Wow. I haven’t written one of these in a while. But as Season Two of The Walking Dead releases tomorrow and as I hit more scenes in my Outline that need to be completely overhauled, I felt now was a perfect time to get back to my Games for Writers series.
Why The Walking Dead?
I have a tendency to buy critically acclaimed titles and just leave them alone for years (I’m still sitting on Fez). In most cases it’s because I know something intense and high quality is waiting and I want to be sure I’m ready for it. That was especially true with Season One of Telltale’s The Walking Dead series. I was told the ending was heartbreaking and I generally prefer to control my intake of “heartbreaking.” So I put it off until this Halloween, at which point I discovered that oh man, seriously, I underestimated just how hard I would be hit by the story—particularly the last few hours.
However, this article isn’t about the conclusion. While the drama of No Time Left, Season One’s final chapter, was really, really potent, there’s something a bit more practical and universal that makes this game worth a play for any writer. Not the concept of making people bawl their eyes out, but the concept of Choice when it comes to your characters and your writing. Yes, if there’s one thing I think writers should play The Walking Dead to experience, it’s the constant, inescapable presence of Choice.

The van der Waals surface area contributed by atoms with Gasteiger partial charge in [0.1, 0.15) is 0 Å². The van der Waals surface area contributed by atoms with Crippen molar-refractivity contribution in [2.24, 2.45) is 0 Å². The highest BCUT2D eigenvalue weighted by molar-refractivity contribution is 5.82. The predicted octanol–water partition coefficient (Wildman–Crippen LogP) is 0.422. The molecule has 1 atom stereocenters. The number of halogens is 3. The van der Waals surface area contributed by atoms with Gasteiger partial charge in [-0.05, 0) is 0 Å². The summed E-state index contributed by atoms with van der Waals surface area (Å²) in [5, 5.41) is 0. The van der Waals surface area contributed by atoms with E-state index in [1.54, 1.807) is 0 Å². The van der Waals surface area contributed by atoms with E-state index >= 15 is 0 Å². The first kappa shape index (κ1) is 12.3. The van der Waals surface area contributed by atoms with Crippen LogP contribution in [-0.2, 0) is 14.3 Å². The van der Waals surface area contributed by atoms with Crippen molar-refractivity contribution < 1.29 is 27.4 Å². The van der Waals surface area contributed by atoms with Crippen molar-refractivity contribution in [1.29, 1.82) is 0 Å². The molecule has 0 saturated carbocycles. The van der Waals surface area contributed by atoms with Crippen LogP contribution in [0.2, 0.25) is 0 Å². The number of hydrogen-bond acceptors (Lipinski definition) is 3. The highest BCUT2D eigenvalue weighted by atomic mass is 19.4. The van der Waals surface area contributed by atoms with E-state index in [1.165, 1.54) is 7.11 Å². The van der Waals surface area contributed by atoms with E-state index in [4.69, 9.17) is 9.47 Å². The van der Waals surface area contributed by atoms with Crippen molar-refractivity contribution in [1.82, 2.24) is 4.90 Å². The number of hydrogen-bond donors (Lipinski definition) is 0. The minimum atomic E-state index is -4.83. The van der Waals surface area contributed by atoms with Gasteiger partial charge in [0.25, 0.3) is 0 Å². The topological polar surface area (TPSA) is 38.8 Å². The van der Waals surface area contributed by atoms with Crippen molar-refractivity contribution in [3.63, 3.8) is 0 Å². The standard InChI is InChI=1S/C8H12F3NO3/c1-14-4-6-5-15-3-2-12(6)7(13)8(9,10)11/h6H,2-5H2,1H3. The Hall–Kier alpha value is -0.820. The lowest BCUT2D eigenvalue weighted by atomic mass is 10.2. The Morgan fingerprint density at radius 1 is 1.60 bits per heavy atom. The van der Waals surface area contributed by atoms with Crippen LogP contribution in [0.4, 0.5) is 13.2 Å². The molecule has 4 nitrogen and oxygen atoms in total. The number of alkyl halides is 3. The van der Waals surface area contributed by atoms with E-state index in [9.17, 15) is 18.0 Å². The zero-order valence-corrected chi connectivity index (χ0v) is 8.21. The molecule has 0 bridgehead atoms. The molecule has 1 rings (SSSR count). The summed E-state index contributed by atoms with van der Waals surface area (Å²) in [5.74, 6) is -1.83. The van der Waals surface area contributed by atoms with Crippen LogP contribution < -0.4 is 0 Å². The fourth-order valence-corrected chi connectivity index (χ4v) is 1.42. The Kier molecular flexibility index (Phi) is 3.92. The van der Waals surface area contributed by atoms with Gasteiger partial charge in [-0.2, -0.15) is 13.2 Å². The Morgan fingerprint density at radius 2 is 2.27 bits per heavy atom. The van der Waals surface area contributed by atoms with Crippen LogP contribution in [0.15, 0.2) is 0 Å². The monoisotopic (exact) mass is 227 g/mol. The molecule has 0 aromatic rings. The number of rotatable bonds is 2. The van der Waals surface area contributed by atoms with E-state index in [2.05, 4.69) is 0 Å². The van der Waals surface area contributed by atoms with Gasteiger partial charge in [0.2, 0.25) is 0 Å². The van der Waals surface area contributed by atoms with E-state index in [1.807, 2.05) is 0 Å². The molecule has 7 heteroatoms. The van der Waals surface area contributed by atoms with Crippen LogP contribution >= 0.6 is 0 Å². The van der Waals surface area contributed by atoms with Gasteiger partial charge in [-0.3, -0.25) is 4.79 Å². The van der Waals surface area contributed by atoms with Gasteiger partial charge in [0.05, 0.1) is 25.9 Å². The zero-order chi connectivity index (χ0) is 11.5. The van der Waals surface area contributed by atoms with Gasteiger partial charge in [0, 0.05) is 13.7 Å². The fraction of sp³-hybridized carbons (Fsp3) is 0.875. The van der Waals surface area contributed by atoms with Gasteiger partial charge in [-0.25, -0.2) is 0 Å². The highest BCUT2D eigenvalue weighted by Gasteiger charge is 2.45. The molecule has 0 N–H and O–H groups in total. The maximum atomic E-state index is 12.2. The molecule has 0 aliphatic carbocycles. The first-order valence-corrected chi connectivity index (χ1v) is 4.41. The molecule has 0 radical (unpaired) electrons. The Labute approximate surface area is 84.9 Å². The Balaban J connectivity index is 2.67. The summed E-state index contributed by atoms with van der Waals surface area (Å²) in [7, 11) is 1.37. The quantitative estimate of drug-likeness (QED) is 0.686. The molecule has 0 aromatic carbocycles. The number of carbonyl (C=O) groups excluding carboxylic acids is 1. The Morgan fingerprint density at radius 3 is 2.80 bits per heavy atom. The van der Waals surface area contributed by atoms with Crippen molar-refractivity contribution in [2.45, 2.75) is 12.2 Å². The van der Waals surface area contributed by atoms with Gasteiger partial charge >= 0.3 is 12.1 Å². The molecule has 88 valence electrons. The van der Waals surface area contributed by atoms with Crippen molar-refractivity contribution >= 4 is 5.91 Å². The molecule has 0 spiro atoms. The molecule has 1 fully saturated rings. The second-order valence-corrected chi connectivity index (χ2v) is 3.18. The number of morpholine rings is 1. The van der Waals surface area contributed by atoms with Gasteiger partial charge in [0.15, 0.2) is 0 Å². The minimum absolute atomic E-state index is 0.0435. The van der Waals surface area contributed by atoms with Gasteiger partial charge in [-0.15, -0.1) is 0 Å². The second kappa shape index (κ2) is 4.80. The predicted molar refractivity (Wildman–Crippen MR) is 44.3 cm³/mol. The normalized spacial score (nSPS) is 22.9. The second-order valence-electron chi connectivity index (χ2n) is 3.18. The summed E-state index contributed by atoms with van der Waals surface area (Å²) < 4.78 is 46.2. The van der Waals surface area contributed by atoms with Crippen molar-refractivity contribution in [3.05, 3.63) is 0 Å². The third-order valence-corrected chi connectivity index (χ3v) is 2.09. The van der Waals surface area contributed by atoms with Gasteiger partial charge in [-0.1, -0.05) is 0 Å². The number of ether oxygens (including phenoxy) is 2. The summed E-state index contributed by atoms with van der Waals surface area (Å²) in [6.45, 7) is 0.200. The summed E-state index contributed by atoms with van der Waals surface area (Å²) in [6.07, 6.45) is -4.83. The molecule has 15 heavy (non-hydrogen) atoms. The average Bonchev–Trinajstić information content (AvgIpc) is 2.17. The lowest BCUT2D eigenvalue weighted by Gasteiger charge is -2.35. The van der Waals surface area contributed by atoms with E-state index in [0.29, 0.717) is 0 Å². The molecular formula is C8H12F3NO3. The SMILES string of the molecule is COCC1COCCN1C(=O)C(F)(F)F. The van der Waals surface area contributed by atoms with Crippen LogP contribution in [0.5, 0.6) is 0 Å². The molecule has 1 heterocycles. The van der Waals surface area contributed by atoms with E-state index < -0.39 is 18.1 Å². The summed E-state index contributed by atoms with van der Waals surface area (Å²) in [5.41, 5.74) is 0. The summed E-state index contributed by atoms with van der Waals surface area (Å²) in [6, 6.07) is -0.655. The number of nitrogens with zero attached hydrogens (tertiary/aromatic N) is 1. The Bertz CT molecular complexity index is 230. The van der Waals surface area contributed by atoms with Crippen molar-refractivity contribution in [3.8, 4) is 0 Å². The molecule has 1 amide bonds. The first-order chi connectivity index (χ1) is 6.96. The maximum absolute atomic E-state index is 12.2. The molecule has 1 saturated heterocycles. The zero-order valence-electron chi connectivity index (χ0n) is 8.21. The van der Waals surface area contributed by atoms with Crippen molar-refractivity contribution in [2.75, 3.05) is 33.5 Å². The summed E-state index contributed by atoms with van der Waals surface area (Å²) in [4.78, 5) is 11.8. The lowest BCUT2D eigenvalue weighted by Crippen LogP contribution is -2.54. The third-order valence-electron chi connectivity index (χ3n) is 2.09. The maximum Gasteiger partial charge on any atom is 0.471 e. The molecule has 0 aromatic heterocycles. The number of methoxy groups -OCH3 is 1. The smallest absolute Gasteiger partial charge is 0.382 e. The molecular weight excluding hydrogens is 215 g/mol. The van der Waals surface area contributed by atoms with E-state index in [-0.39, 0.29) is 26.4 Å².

You and 45% of players gave her the gun
For writers, Choice is a very serious, very high stakes, and very constant factor in the story-telling process. The writer experiences it themselves the moment they take up their pen, because even that moment—before any words have even been set on paper—is steeped in choices: “Where do I start?” “Who’s in this scene?” “Where do I want this to go?” “What are these characters going to do?” I believe all writers know this, and I believe that even if a writer played this game simply to experience the way it trains you to make important choices, they will have gotten their money’s worth.